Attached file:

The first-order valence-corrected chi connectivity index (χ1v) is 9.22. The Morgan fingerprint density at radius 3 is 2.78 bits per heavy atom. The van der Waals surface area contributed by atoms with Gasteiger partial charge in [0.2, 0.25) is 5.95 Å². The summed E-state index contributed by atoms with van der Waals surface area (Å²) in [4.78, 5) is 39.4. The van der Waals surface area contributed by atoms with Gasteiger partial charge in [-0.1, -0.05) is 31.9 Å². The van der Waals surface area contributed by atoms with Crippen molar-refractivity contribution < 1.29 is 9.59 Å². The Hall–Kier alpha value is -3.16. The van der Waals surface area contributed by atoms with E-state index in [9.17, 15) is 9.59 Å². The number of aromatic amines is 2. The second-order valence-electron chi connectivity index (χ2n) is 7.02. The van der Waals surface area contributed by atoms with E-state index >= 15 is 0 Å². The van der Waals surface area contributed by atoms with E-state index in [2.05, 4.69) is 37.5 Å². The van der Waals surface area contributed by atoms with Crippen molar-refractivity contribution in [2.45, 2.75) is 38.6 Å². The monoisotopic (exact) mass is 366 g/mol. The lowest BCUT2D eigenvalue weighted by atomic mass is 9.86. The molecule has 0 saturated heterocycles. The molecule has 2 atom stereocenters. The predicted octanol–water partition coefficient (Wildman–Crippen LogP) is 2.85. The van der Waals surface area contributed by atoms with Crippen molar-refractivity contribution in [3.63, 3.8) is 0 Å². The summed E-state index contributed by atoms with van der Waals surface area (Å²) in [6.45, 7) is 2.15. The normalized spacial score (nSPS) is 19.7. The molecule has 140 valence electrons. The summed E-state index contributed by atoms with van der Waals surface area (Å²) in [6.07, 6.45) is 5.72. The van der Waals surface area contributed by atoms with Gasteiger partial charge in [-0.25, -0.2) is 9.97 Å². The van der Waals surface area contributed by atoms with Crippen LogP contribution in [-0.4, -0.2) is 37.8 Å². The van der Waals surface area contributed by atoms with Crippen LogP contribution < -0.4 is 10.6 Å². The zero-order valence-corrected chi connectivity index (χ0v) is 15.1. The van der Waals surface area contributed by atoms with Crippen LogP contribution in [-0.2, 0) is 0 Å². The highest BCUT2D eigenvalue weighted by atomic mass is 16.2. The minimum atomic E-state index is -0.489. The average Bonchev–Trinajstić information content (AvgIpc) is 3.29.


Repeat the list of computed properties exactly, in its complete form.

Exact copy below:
The first-order valence-corrected chi connectivity index (χ1v) is 9.22. The Morgan fingerprint density at radius 3 is 2.78 bits per heavy atom. The van der Waals surface area contributed by atoms with Gasteiger partial charge in [0.2, 0.25) is 5.95 Å². The summed E-state index contributed by atoms with van der Waals surface area (Å²) in [4.78, 5) is 39.4. The van der Waals surface area contributed by atoms with Gasteiger partial charge in [-0.1, -0.05) is 31.9 Å². The van der Waals surface area contributed by atoms with Crippen molar-refractivity contribution < 1.29 is 9.59 Å². The Hall–Kier alpha value is -3.16. The van der Waals surface area contributed by atoms with E-state index in [9.17, 15) is 9.59 Å². The number of aromatic amines is 2. The second-order valence-electron chi connectivity index (χ2n) is 7.02. The van der Waals surface area contributed by atoms with E-state index >= 15 is 0 Å². The van der Waals surface area contributed by atoms with E-state index in [2.05, 4.69) is 37.5 Å². The van der Waals surface area contributed by atoms with Crippen molar-refractivity contribution in [2.45, 2.75) is 38.6 Å². The monoisotopic (exact) mass is 366 g/mol. The lowest BCUT2D eigenvalue weighted by atomic mass is 9.86. The molecule has 0 saturated heterocycles. The molecule has 2 atom stereocenters. The predicted octanol–water partition coefficient (Wildman–Crippen LogP) is 2.85. The van der Waals surface area contributed by atoms with Crippen molar-refractivity contribution in [3.63, 3.8) is 0 Å². The summed E-state index contributed by atoms with van der Waals surface area (Å²) in [6.45, 7) is 2.15. The normalized spacial score (nSPS) is 19.7. The molecule has 140 valence electrons. The summed E-state index contributed by atoms with van der Waals surface area (Å²) in [6.07, 6.45) is 5.72. The van der Waals surface area contributed by atoms with Gasteiger partial charge in [-0.25, -0.2) is 9.97 Å². The van der Waals surface area contributed by atoms with Crippen LogP contribution in [-0.4, -0.2) is 37.8 Å². The van der Waals surface area contributed by atoms with Crippen LogP contribution < -0.4 is 10.6 Å². The zero-order valence-corrected chi connectivity index (χ0v) is 15.1. The van der Waals surface area contributed by atoms with Crippen LogP contribution in [-0.2, 0) is 0 Å². The highest BCUT2D eigenvalue weighted by atomic mass is 16.2. The minimum atomic E-state index is -0.489. The average Bonchev–Trinajstić information content (AvgIpc) is 3.29.